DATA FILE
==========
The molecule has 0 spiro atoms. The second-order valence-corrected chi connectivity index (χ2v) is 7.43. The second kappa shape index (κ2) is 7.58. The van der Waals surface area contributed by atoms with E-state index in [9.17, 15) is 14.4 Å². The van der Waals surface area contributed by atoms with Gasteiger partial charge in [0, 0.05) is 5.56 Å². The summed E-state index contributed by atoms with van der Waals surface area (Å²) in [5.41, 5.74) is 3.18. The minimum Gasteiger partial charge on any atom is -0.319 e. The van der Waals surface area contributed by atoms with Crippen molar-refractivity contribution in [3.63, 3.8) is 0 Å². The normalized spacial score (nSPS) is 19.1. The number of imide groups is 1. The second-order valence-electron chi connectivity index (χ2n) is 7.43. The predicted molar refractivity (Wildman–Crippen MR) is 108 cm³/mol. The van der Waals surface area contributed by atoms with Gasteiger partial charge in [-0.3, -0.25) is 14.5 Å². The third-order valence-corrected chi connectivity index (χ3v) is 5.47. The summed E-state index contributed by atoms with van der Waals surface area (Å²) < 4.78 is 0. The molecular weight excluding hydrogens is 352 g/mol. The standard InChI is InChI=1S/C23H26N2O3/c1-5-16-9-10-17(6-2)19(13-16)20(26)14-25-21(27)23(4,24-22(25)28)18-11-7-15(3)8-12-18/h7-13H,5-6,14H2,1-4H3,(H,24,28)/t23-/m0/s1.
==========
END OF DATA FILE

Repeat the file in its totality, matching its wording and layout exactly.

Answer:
The molecule has 0 spiro atoms. The second-order valence-corrected chi connectivity index (χ2v) is 7.43. The second kappa shape index (κ2) is 7.58. The van der Waals surface area contributed by atoms with E-state index in [9.17, 15) is 14.4 Å². The van der Waals surface area contributed by atoms with Gasteiger partial charge in [0, 0.05) is 5.56 Å². The summed E-state index contributed by atoms with van der Waals surface area (Å²) in [5.41, 5.74) is 3.18. The minimum Gasteiger partial charge on any atom is -0.319 e. The van der Waals surface area contributed by atoms with Crippen molar-refractivity contribution in [3.63, 3.8) is 0 Å². The normalized spacial score (nSPS) is 19.1. The number of imide groups is 1. The second-order valence-electron chi connectivity index (χ2n) is 7.43. The predicted molar refractivity (Wildman–Crippen MR) is 108 cm³/mol. The van der Waals surface area contributed by atoms with Gasteiger partial charge in [-0.3, -0.25) is 14.5 Å². The third-order valence-corrected chi connectivity index (χ3v) is 5.47. The summed E-state index contributed by atoms with van der Waals surface area (Å²) < 4.78 is 0. The molecular weight excluding hydrogens is 352 g/mol. The standard InChI is InChI=1S/C23H26N2O3/c1-5-16-9-10-17(6-2)19(13-16)20(26)14-25-21(27)23(4,24-22(25)28)18-11-7-15(3)8-12-18/h7-13H,5-6,14H2,1-4H3,(H,24,28)/t23-/m0/s1.